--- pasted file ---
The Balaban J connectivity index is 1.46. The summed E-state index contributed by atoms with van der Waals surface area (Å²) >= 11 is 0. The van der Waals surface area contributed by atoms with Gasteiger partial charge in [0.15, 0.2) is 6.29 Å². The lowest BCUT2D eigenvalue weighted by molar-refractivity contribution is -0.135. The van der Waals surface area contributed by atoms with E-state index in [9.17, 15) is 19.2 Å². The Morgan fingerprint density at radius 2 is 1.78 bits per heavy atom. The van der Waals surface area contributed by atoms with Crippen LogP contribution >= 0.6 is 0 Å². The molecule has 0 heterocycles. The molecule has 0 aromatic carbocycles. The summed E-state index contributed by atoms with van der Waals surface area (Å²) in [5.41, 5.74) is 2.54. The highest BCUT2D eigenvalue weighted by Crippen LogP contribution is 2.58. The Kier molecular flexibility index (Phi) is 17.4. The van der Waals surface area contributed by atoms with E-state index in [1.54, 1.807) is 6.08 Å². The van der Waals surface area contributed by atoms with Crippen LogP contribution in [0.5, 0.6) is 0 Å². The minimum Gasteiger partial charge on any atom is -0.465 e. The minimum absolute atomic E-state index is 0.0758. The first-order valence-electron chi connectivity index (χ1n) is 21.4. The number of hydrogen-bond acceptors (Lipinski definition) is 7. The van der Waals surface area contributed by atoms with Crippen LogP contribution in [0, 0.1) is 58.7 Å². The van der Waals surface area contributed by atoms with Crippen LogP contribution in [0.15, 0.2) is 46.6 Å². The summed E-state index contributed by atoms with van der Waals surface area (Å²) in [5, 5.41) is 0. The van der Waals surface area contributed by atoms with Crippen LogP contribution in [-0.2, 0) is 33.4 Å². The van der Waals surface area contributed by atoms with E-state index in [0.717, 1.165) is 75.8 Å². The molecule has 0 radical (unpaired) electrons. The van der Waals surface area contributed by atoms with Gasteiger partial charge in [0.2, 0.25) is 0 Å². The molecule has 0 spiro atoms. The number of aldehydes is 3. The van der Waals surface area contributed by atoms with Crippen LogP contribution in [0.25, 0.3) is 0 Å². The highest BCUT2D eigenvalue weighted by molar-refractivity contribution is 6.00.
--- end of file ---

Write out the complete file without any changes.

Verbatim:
The Balaban J connectivity index is 1.46. The summed E-state index contributed by atoms with van der Waals surface area (Å²) >= 11 is 0. The van der Waals surface area contributed by atoms with Gasteiger partial charge in [0.15, 0.2) is 6.29 Å². The lowest BCUT2D eigenvalue weighted by molar-refractivity contribution is -0.135. The van der Waals surface area contributed by atoms with E-state index in [9.17, 15) is 19.2 Å². The Morgan fingerprint density at radius 2 is 1.78 bits per heavy atom. The van der Waals surface area contributed by atoms with Crippen LogP contribution >= 0.6 is 0 Å². The molecule has 0 heterocycles. The molecule has 0 aromatic carbocycles. The summed E-state index contributed by atoms with van der Waals surface area (Å²) in [5.41, 5.74) is 2.54. The highest BCUT2D eigenvalue weighted by Crippen LogP contribution is 2.58. The Kier molecular flexibility index (Phi) is 17.4. The van der Waals surface area contributed by atoms with E-state index in [1.54, 1.807) is 6.08 Å². The van der Waals surface area contributed by atoms with Crippen LogP contribution in [0.5, 0.6) is 0 Å². The minimum Gasteiger partial charge on any atom is -0.465 e. The minimum absolute atomic E-state index is 0.0758. The first-order valence-electron chi connectivity index (χ1n) is 21.4. The number of hydrogen-bond acceptors (Lipinski definition) is 7. The van der Waals surface area contributed by atoms with Crippen LogP contribution in [0, 0.1) is 58.7 Å². The van der Waals surface area contributed by atoms with Crippen LogP contribution in [0.15, 0.2) is 46.6 Å². The summed E-state index contributed by atoms with van der Waals surface area (Å²) in [5, 5.41) is 0. The van der Waals surface area contributed by atoms with Crippen LogP contribution in [-0.2, 0) is 33.4 Å². The van der Waals surface area contributed by atoms with E-state index in [0.717, 1.165) is 75.8 Å². The molecule has 0 radical (unpaired) electrons. The van der Waals surface area contributed by atoms with Gasteiger partial charge in [0.2, 0.25) is 0 Å². The molecule has 0 spiro atoms. The number of aldehydes is 3. The van der Waals surface area contributed by atoms with Crippen LogP contribution in [0.25, 0.3) is 0 Å². The highest BCUT2D eigenvalue weighted by molar-refractivity contribution is 6.00.